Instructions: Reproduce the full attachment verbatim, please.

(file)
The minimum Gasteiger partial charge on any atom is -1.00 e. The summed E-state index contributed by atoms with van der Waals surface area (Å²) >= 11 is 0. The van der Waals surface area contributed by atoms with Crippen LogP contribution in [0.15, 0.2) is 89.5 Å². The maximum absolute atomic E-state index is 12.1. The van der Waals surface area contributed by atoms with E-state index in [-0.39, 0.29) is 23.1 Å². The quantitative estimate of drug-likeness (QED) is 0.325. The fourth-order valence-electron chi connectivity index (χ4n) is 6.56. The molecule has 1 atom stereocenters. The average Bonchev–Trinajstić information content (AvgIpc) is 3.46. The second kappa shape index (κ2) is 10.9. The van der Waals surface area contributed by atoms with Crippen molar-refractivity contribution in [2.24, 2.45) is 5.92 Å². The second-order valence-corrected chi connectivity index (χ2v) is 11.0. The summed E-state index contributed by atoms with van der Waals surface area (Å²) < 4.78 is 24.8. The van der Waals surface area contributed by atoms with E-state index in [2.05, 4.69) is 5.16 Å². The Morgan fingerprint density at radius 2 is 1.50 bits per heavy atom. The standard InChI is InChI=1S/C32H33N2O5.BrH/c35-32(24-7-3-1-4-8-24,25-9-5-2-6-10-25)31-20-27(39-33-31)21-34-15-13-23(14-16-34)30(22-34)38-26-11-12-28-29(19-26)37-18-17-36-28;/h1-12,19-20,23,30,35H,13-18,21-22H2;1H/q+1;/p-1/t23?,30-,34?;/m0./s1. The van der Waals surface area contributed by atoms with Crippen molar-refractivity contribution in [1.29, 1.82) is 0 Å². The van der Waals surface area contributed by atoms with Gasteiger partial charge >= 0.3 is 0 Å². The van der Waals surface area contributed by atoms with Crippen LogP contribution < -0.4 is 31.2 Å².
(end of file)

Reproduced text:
The minimum Gasteiger partial charge on any atom is -1.00 e. The summed E-state index contributed by atoms with van der Waals surface area (Å²) >= 11 is 0. The van der Waals surface area contributed by atoms with Crippen LogP contribution in [0.15, 0.2) is 89.5 Å². The maximum absolute atomic E-state index is 12.1. The van der Waals surface area contributed by atoms with E-state index in [-0.39, 0.29) is 23.1 Å². The quantitative estimate of drug-likeness (QED) is 0.325. The fourth-order valence-electron chi connectivity index (χ4n) is 6.56. The molecule has 1 atom stereocenters. The average Bonchev–Trinajstić information content (AvgIpc) is 3.46. The second kappa shape index (κ2) is 10.9. The van der Waals surface area contributed by atoms with Crippen molar-refractivity contribution in [2.24, 2.45) is 5.92 Å². The second-order valence-corrected chi connectivity index (χ2v) is 11.0. The summed E-state index contributed by atoms with van der Waals surface area (Å²) < 4.78 is 24.8. The van der Waals surface area contributed by atoms with E-state index in [2.05, 4.69) is 5.16 Å². The Morgan fingerprint density at radius 2 is 1.50 bits per heavy atom. The standard InChI is InChI=1S/C32H33N2O5.BrH/c35-32(24-7-3-1-4-8-24,25-9-5-2-6-10-25)31-20-27(39-33-31)21-34-15-13-23(14-16-34)30(22-34)38-26-11-12-28-29(19-26)37-18-17-36-28;/h1-12,19-20,23,30,35H,13-18,21-22H2;1H/q+1;/p-1/t23?,30-,34?;/m0./s1. The van der Waals surface area contributed by atoms with Crippen molar-refractivity contribution in [1.29, 1.82) is 0 Å². The van der Waals surface area contributed by atoms with Gasteiger partial charge >= 0.3 is 0 Å². The van der Waals surface area contributed by atoms with Crippen LogP contribution < -0.4 is 31.2 Å².